“Well, don’t get any ideas that this is for you,” she snapped.

Dan tried to keep a straight face.  “Of course not.”

Flustered by the appreciative look in Dan’s eyes, Mike checked on the venison which wasn’t quite ready.  So she sat on the arm of a comfortable chair and studied Dan’s face.  “Where will you go? It must be lonely not knowing who you are or where you came from.  What will you do?”

Dan considered this question.  “I don’t have any answers.  I guess I’ll just get work where I can find it.  Maybe I’ll run into someone who knows who I am.  I might be married; I might have a home and a family…”  He paused and changed the subject.  “I heard you walking around a lot last night.  I wondered what was wrong.”

Mike snorted.  “As a matter of fact, I didn’t sleep well.  It might have dawned on somebody to see what was the matter.  Of course, I’d have shot him.”

“I don’t think so,” came Dan’s answer with a snarky grin.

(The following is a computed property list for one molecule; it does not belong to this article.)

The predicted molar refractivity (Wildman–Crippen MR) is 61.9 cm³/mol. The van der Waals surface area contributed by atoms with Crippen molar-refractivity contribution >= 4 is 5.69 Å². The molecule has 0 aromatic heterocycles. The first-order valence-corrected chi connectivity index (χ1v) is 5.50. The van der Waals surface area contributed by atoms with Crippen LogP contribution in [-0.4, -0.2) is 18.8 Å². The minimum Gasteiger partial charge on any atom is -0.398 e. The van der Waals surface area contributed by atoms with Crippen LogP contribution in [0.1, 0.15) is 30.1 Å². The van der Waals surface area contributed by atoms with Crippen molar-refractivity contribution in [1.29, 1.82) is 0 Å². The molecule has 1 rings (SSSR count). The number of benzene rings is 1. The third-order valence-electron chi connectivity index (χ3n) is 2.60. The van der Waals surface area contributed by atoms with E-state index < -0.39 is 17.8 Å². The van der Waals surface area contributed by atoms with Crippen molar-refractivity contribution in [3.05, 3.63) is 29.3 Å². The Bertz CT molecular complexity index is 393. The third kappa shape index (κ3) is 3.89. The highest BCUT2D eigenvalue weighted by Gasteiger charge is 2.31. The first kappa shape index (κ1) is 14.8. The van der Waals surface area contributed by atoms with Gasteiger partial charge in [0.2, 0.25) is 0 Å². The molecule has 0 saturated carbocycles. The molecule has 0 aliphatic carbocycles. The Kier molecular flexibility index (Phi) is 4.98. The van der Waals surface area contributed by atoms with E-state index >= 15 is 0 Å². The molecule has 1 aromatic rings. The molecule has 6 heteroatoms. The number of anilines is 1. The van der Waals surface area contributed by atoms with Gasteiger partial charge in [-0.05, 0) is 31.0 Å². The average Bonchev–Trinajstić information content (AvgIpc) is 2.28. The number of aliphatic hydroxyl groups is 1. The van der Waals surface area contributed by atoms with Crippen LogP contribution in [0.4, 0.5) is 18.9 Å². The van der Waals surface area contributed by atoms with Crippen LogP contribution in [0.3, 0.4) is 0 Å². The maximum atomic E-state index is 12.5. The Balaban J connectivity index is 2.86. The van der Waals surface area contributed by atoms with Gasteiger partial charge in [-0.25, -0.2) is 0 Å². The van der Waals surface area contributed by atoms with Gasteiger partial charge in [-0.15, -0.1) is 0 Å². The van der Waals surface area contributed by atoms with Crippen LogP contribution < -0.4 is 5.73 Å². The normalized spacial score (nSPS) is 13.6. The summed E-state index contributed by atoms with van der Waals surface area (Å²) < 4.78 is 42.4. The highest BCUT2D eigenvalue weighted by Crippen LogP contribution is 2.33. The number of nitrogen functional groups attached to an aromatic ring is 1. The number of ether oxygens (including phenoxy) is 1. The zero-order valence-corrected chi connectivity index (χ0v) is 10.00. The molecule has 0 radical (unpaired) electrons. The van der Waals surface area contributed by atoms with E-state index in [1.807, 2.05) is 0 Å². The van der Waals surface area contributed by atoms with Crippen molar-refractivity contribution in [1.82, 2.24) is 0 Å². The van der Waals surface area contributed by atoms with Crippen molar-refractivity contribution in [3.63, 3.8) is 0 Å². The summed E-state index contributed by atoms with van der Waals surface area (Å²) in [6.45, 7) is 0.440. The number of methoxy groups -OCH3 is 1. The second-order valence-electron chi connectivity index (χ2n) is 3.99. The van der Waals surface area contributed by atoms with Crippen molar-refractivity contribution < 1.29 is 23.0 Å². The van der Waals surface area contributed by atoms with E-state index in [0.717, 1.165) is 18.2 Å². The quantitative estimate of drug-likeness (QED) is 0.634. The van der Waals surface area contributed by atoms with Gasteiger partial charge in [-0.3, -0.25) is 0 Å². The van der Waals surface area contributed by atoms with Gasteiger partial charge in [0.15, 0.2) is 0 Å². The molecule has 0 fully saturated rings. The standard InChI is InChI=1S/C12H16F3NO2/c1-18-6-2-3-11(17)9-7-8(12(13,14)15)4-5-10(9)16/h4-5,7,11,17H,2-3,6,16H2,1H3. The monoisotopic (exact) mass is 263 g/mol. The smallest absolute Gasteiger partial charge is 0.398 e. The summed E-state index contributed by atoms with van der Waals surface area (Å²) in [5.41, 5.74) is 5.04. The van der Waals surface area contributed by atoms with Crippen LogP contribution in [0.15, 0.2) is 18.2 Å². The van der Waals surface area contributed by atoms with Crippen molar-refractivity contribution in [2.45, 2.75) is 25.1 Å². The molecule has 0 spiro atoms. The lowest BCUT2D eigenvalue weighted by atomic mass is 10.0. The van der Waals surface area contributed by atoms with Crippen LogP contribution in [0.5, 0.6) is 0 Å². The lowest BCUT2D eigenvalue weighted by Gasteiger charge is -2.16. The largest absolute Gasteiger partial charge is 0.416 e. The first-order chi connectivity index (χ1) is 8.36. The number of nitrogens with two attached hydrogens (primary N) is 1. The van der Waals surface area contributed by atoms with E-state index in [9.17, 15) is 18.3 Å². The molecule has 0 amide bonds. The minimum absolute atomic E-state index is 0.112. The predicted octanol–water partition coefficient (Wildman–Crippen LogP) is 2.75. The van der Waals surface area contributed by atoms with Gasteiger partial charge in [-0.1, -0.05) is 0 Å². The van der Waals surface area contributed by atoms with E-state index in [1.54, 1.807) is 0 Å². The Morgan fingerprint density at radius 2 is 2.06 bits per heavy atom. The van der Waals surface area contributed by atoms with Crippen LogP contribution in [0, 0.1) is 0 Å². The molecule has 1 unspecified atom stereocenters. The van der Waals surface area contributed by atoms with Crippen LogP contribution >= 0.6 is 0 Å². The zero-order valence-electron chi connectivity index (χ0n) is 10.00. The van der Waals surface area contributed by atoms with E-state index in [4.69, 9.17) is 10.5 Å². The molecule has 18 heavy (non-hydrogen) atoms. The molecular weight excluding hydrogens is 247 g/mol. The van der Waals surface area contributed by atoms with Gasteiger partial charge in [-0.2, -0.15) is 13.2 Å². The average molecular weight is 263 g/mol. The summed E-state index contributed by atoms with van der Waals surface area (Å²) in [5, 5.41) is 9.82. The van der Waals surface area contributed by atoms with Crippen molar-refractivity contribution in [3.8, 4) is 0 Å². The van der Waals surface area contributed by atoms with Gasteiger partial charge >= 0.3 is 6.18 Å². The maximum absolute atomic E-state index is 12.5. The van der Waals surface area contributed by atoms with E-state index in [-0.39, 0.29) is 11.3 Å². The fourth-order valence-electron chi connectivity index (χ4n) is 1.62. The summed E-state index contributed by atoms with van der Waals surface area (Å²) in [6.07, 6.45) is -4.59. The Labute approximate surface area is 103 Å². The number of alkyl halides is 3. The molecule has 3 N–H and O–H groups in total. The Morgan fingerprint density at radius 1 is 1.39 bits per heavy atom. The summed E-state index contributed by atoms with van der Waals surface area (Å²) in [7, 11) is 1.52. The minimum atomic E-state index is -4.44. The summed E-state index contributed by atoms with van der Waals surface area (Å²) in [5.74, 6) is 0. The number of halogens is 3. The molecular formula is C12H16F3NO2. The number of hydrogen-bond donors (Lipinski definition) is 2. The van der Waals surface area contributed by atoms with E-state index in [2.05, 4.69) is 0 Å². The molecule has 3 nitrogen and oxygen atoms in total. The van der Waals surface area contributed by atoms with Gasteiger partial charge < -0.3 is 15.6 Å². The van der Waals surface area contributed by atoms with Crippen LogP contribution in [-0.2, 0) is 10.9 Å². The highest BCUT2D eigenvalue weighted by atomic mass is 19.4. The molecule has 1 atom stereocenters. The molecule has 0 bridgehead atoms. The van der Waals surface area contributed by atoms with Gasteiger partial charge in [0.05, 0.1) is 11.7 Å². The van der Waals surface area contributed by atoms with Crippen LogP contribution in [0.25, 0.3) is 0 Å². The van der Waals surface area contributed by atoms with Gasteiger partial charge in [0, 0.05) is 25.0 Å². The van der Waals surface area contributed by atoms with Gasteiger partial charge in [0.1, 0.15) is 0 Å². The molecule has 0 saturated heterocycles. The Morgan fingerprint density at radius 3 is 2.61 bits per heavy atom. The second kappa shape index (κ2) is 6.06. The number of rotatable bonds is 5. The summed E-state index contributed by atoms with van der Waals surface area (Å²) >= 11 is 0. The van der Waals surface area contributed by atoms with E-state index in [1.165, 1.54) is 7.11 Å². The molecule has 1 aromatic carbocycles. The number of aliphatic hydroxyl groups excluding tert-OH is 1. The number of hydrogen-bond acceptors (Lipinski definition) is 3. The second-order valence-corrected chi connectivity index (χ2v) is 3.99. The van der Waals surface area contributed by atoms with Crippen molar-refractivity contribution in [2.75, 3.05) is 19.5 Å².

“And why not?”

Dan looked pointedly close to the bedroom door.  “Uh, you left your rifle behind.”

Mike was caught:  She had forgotten the rifle.  Nor could she remember when she last took it into her bedroom with her.  “You went all the way around the mulberry bush last night, didn’t you?”

“I guess I did,” Dan admitted.  “I didn’t sleep much either.”

Taking a deep breath, Mike spoke quietly.  “You need to make up your mind whether to go or stay.”

“You mean I have a choice?”  Dan looked surprised.

As Mike sighed and rose to check the venison, Dan held her arm and stopped her.  “I’d like to stay,” he said simply, quietly.

Both Mike and Dan knew that a kiss was imminent – a kiss that would mean something special.  With their lips so close that they could feel each other’s breath on their cheeks, time stood still.

“Hello, the house!” shouted a voice from outside.  Plato growled and then barked.

Angry at the poor timing of a stranger’s arrival, Mike stomped to the door and opened it.  “Who are you and what do you want?”  Her voice was harsh.

“Name’s ‘Pete.’  I mean ya no harm, ma’am.  I’d like to water my horse and, if you can spare a biscuit or two, I sure would ‘preciate it.  I ain’t et for two days.”

A soft rain was beginning to fall; the air had a chill in it.  Thunder rolled in the distance.  Mike just couldn’t turn the man away.